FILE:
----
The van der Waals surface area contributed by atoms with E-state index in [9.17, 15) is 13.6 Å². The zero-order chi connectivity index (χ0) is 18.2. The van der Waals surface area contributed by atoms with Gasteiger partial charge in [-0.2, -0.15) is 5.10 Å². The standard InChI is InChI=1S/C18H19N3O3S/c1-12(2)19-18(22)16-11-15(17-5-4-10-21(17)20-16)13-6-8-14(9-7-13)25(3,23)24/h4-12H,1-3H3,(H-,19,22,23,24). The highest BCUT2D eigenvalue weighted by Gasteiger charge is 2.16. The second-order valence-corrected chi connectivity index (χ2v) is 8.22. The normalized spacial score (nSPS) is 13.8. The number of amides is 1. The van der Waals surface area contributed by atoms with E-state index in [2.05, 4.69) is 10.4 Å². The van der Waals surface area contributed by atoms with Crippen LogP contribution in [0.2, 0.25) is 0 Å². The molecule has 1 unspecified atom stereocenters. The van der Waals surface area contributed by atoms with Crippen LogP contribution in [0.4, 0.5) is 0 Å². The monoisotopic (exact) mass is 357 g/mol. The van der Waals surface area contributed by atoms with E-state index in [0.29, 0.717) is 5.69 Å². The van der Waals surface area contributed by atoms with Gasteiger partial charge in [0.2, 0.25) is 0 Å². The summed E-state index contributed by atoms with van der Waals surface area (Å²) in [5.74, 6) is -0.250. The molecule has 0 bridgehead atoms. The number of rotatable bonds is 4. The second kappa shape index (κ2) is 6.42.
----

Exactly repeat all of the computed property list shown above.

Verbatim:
The van der Waals surface area contributed by atoms with E-state index in [9.17, 15) is 13.6 Å². The zero-order chi connectivity index (χ0) is 18.2. The van der Waals surface area contributed by atoms with Gasteiger partial charge in [-0.2, -0.15) is 5.10 Å². The standard InChI is InChI=1S/C18H19N3O3S/c1-12(2)19-18(22)16-11-15(17-5-4-10-21(17)20-16)13-6-8-14(9-7-13)25(3,23)24/h4-12H,1-3H3,(H-,19,22,23,24). The highest BCUT2D eigenvalue weighted by Gasteiger charge is 2.16. The second-order valence-corrected chi connectivity index (χ2v) is 8.22. The normalized spacial score (nSPS) is 13.8. The number of amides is 1. The van der Waals surface area contributed by atoms with E-state index in [2.05, 4.69) is 10.4 Å². The van der Waals surface area contributed by atoms with Crippen LogP contribution in [0.2, 0.25) is 0 Å². The molecule has 1 unspecified atom stereocenters. The van der Waals surface area contributed by atoms with Crippen LogP contribution in [0.4, 0.5) is 0 Å². The monoisotopic (exact) mass is 357 g/mol. The van der Waals surface area contributed by atoms with E-state index in [0.29, 0.717) is 5.69 Å². The van der Waals surface area contributed by atoms with Gasteiger partial charge in [0.2, 0.25) is 0 Å². The summed E-state index contributed by atoms with van der Waals surface area (Å²) in [5.74, 6) is -0.250. The molecule has 0 bridgehead atoms. The number of rotatable bonds is 4. The second kappa shape index (κ2) is 6.42.